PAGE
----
This activity focuses on rounding to the nearest 10.
Use two dice to generate two numbers with one decimal place. What happens when you round these numbers to the nearest whole number?
What happens when you round these three-digit numbers to the nearest 100?
In this calculation, the box represents a missing digit. What could the digit be? What would the solution be in each case?
What happens when you round these numbers to the nearest whole number?
What two-digit numbers can you make with these two dice? What can't you make?
Have a go at this well-known challenge. Can you swap the frogs and toads in as few slides and jumps as possible?
This multiplication uses each of the digits 0 - 9 once and once only. Using the information given, can you replace the stars in the calculation with figures?
Only one side of a two-slice toaster is working. What is the
quickest way to toast both sides of three slices of bread?
Two children made up a game as they walked along the garden paths.
Can you find out their scores? Can you find some paths of your own?
What do the digits in the number fifteen add up to? How many other
numbers have digits with the same total but no zeros?
Can you replace the letters with numbers? Is there only one
solution in each case?
In the multiplication calculation, some of the digits have been replaced by letters and others by asterisks. Can you reconstruct the original multiplication?
Can you substitute numbers for the letters in these sums?
Can you find the chosen number from the grid using the clues?
If you put three beads onto a tens/ones abacus you could make the
numbers 3, 30, 12 or 21. What numbers can be made with six beads?
Frances and Rishi were given a bag of lollies. They shared them out evenly and had one left over. How many lollies could there have been in the bag?
Can you complete this calculation by filling in the missing numbers? In how many different ways can you do it?
Can you work out some different ways to balance this equation?
Three children are going to buy some plants for their birthdays. They will plant them within circular paths. How could they do this?
Swap the stars with the moons, using only knights' moves (as on a
chess board). What is the smallest number of moves possible?
How many ways can you find to do up all four buttons on my coat?
How about if I had five buttons? Six ...?
How could you put these three beads into bags? How many different ways can you do it? How could you record what you've done?
Find the sum and difference between a pair of two-digit numbers. Now find the sum and difference between the sum and difference! What happens?
Choose four different digits from 1-9 and put one in each box so that the resulting four two-digit numbers add to a total of 100.
Have a go at balancing this equation. Can you find different ways of doing it?
Sweets are given out to party-goers in a particular way. Investigate the total number of sweets received by people sitting in different positions.
This challenge focuses on finding the sum and difference of pairs of two-digit numbers.
This challenge is about finding the difference between numbers which have the same tens digit.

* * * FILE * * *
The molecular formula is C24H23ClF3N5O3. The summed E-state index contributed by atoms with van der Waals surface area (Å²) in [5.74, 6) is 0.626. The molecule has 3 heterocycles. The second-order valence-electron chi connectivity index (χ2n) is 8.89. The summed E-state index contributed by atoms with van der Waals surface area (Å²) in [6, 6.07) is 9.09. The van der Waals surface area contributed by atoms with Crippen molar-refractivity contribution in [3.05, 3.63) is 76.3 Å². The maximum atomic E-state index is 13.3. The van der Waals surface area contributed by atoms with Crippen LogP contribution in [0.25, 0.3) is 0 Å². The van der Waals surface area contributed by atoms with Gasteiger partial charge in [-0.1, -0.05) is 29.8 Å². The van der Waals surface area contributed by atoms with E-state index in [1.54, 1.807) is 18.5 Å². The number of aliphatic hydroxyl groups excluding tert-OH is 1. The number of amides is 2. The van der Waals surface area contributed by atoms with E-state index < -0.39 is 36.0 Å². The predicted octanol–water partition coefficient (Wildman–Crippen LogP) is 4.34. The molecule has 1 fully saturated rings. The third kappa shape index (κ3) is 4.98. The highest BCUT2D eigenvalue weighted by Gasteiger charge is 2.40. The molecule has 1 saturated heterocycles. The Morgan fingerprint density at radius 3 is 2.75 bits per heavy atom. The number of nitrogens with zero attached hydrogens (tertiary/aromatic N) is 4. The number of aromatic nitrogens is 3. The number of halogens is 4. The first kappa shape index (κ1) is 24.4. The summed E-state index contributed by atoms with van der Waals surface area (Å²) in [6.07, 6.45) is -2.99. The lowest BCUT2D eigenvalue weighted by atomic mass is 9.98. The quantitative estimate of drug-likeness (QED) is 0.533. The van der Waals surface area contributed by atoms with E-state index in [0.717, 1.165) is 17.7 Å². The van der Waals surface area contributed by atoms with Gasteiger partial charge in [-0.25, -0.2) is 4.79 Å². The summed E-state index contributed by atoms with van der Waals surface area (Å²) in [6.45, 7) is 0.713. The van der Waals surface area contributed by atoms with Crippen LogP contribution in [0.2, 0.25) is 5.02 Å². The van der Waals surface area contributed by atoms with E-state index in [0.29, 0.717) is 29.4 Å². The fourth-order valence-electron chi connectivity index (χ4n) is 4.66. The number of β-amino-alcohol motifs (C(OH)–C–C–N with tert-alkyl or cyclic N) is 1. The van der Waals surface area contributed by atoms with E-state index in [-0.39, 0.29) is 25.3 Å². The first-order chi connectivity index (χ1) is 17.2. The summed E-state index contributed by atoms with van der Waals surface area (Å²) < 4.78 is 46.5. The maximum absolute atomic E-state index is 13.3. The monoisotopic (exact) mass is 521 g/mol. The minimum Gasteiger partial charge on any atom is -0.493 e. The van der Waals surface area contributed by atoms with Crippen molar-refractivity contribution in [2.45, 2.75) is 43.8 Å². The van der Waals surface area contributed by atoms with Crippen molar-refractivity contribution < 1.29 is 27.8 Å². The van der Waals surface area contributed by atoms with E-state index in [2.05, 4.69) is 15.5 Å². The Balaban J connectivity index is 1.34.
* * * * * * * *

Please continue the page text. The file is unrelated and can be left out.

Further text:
Use your logical-thinking skills to deduce how much Dan's crisps and ice-cream cost altogether.
Hover your mouse over the counters to see which ones will be
removed. Click to remover them. The winner is the last one to
remove a counter. How you can make sure you win?
Can you help the children find the two triangles which have the
lengths of two sides numerically equal to their areas?
George and Jim want to buy a chocolate bar. George needs 2p more
and Jim need 50p more to buy it. How much is the chocolate bar?
An activity making various patterns with 2 x 1 rectangular tiles.
Use the clues to find out who's who in the family, to fill in the family tree and to find out which of the family members are mathematicians and which are not.
How can you put five cereal packets together to make different
shapes if you must put them face-to-face?
In this maze of hexagons, you start in the centre at 0. The next
hexagon must be a multiple of 2 and the next a multiple of 5. What
are the possible paths you could take?
This practical challenge invites you to investigate the different
squares you can make on a square geoboard or pegboard.
In how many ways can you fit two of these yellow triangles
together? Can you predict the number of ways two blue triangles can
be fitted together?
Can you make a train the same length as Laura's but using three differently coloured rods? Is there only one way of doing it?
Find out what a "fault-free" rectangle is and try to make some of
Can you find all the different ways of lining up these Cuisenaire
Is it possible to place 2 counters on the 3 by 3 grid so that there
is an even number of counters in every row and every column? How
about if you have 3 counters or 4 counters or....?
Tim had nine cards each with a different number from 1 to 9 on it.
How could he have put them into three piles so that the total in
each pile was 15?
Zumf makes spectacles for the residents of the planet Zargon, who
have either 3 eyes or 4 eyes. How many lenses will Zumf need to
make all the different orders for 9 families?
Move from the START to the FINISH by moving across or down to the
next square. Can you find a route to make these totals?
Arrange eight of the numbers between 1 and 9 in the Polo Square
below so that each side adds to the same total.
Use these head, body and leg pieces to make Robot Monsters which
are different heights.
I was in my car when I noticed a line of four cars on the lane next
to me with number plates starting and ending with J, K, L and M.
What order were they in?
Look carefully at the numbers. What do you notice? Can you make
another square using the numbers 1 to 16, that displays the same